by Mack Williams
5 June 2016
I recently sent some friends a column I found which listed the writer’s top 10 NBA players of all time. A good list, but one which would not be the same if compiled by many other people; one hundred fans might have one hundred different lists, all valid in their own right and by their own standards. The various eras in which people competed are weighed differently by each individual, which is why one person will call Babe Ruth the greatest baseball player of all time, while another will give that title to Willie Mays, and another to Ken Griffey, Jr. But with respect to the top athlete of all time, both inside and outside of their arena of competition, there is no debate and only one The Greatest.
My wife spent her birthday – yesterday – away with her sister, and as I wished her a Happy Birthday, I had to tell her she could not do trips with her sister anymore as my mind raced back seven Junes ago when, while she was away with her sister, we learned of the death of Michael Jackson. Then again, maybe she can…the icons of my childhood are just about all gone.
But in the midst of sadness over the death of Muhammad Ali…and my young cousin Kisha as well as anyone else that you may have lost from within your personal circles…the great thing is that though their physical bodies may be gone, the memories that we have of them will live on forever. My only in-person memory of Ali was when I was crossing a street in Times Square some years back, and noticed a big commotion on the other side of the street. Being curious, I picked one guy at random to ask if he knew what was going on there, and he – by the sound of his voice, possibly a native of a middle eastern nation – said simply, “Muhammad Ali.” I raced across the street – in a manner reminiscent of when we as seventh graders flew across the street upon seeing Kareem Abdul-Jabbar down the block from our school – and joined the commotion. Soon after, a white guy among this group that had mobbed Ali said something to him, addressing him as “champ.”
“Did you say champ or chump,” Ali playfully asked.
“I said champ,” the man replied. “I would never call you chump. You’re bigger than I am.”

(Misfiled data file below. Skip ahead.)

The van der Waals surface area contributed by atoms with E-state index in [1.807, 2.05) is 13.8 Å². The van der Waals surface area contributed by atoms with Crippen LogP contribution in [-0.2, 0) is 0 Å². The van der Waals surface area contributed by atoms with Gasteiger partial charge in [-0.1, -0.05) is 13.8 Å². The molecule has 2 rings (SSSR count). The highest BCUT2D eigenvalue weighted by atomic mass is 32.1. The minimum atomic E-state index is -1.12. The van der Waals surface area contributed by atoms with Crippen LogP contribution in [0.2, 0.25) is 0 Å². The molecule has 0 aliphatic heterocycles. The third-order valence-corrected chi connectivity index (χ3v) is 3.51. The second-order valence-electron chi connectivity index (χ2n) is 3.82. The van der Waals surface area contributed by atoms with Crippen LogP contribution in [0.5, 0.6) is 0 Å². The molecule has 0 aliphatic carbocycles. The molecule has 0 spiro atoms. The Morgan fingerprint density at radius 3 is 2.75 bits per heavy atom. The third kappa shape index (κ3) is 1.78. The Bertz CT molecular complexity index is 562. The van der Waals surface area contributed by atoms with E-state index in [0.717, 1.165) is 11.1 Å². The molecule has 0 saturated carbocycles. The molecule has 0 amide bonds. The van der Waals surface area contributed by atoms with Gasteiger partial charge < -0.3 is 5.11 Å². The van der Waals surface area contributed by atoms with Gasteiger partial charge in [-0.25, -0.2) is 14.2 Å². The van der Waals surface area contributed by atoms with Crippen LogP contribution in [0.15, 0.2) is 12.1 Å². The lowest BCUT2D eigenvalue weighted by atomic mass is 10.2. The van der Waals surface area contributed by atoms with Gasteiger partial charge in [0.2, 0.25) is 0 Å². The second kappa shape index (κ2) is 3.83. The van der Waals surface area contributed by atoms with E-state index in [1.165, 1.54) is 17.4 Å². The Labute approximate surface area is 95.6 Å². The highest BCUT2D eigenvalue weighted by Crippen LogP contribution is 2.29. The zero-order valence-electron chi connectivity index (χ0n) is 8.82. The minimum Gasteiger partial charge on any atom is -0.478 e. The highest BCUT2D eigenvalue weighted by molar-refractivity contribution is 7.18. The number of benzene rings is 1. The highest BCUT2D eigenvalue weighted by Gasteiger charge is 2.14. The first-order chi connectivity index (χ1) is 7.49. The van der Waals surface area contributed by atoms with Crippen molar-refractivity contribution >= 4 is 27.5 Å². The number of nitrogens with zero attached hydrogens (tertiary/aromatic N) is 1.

“Did you say bigger, or nigg3r?”
The assembled crowd roared. Ali was bigger than he was, bigger than boxing, bigger than everything. I knew that when I took my 12-year-old son to see the R-rated Ali film starring Will Smith, saying that it was history. Somehow I knew that back on the night of March 8th, 1971, the night of the Fight of the Century, as I lay in bed hours after my too-early bedtime while pretending to be asleep, under the covers with my radio to my ear waiting for each round’s analysis to be given, and ultimately hoping against hope for a favorable decision when the 15th round report said Joe Frazier had knocked Ali down.
I knew that when I sat at Madison Square Garden watching the closed circuit telecast of the “Rumble In The Jungle,” and half of our section was shouting at Ali to get off the ropes – as if he could hear us all the way in Zaire – until we began to get a sense that this was his strategy. After the sixth round a guy seated two rows behind me said Ali would knock the mighty George Foreman out within two rounds. “I hope you’re right,” I said, and then as the eighth round was almost over I was about to turn to him when it happened, and the pandemonium happened, and he and I and a whole bunch of people who had never seen each other in life were embracing like long lost family. Ali Bomaye.
And I knew he was bigger, and badder, and brasher when his fights would be on TV and some of the real old folks would be rooting for his opponents. “He talks too much. I want Clay to get knocked on his behind to shut him up.” That’s precisely why we loved him, and why I had to see him – with little money and no ticket – in one of his last fights, taking advantage of the ingenuity of some hustlers I encountered outside the closed circuit location to sneak in…only to see Ali lose badly to Larry Holmes.
During the discussions on television since Ali passed people spoke of how things might have been had Ali not lost the three and a half years to his unjust suspension, but that only touches on his in-ring record. As a result of the theft of his bike at age twelve, he learned to box and an Olympic gold medalist and world champion emerged, but as a result of his suspension, the real champion emerged. Oh, he might have had a long run with the title or might not have lost three of his last four fights, but I suspect that if you could ask him – outside of Parkinson’s – he would not change a thing.
RIP, champ. I would never call you chump. You’re bigger than I am. You’re The Greatest.